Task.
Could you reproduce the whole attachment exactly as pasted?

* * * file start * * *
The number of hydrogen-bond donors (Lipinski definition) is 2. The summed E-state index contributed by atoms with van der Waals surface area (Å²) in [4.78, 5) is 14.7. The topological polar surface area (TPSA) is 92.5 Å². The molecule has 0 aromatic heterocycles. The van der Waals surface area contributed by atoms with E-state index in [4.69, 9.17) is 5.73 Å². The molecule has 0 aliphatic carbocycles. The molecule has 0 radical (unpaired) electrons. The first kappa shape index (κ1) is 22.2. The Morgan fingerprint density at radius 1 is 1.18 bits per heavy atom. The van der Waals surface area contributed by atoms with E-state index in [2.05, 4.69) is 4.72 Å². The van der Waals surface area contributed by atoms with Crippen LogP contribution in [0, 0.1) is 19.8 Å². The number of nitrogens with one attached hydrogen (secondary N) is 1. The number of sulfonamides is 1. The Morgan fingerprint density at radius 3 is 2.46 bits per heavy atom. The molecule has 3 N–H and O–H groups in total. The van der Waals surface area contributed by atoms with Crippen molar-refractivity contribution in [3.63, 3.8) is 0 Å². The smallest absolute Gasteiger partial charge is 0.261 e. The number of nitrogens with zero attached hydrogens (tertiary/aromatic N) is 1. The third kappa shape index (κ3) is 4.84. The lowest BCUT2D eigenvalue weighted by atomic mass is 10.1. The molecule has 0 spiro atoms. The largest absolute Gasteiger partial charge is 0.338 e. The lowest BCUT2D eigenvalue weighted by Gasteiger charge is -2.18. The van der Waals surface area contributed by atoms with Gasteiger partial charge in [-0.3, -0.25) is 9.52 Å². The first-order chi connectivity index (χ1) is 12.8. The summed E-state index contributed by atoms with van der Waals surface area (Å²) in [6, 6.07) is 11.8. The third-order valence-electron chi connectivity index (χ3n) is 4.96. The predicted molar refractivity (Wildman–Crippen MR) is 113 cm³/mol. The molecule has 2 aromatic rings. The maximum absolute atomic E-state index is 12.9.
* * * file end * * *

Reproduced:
The number of hydrogen-bond donors (Lipinski definition) is 2. The summed E-state index contributed by atoms with van der Waals surface area (Å²) in [4.78, 5) is 14.7. The topological polar surface area (TPSA) is 92.5 Å². The molecule has 0 aromatic heterocycles. The van der Waals surface area contributed by atoms with E-state index in [4.69, 9.17) is 5.73 Å². The molecule has 0 aliphatic carbocycles. The molecule has 0 radical (unpaired) electrons. The first kappa shape index (κ1) is 22.2. The Morgan fingerprint density at radius 1 is 1.18 bits per heavy atom. The van der Waals surface area contributed by atoms with E-state index in [2.05, 4.69) is 4.72 Å². The van der Waals surface area contributed by atoms with Crippen LogP contribution in [0, 0.1) is 19.8 Å². The number of nitrogens with one attached hydrogen (secondary N) is 1. The number of sulfonamides is 1. The Morgan fingerprint density at radius 3 is 2.46 bits per heavy atom. The molecule has 3 N–H and O–H groups in total. The van der Waals surface area contributed by atoms with Crippen molar-refractivity contribution in [3.63, 3.8) is 0 Å². The smallest absolute Gasteiger partial charge is 0.261 e. The number of nitrogens with zero attached hydrogens (tertiary/aromatic N) is 1. The third kappa shape index (κ3) is 4.84. The lowest BCUT2D eigenvalue weighted by atomic mass is 10.1. The molecule has 0 spiro atoms. The largest absolute Gasteiger partial charge is 0.338 e. The lowest BCUT2D eigenvalue weighted by Gasteiger charge is -2.18. The van der Waals surface area contributed by atoms with Gasteiger partial charge in [-0.3, -0.25) is 9.52 Å². The first-order chi connectivity index (χ1) is 12.8. The summed E-state index contributed by atoms with van der Waals surface area (Å²) in [6, 6.07) is 11.8. The third-order valence-electron chi connectivity index (χ3n) is 4.96. The predicted molar refractivity (Wildman–Crippen MR) is 113 cm³/mol. The molecule has 2 aromatic rings. The maximum absolute atomic E-state index is 12.9.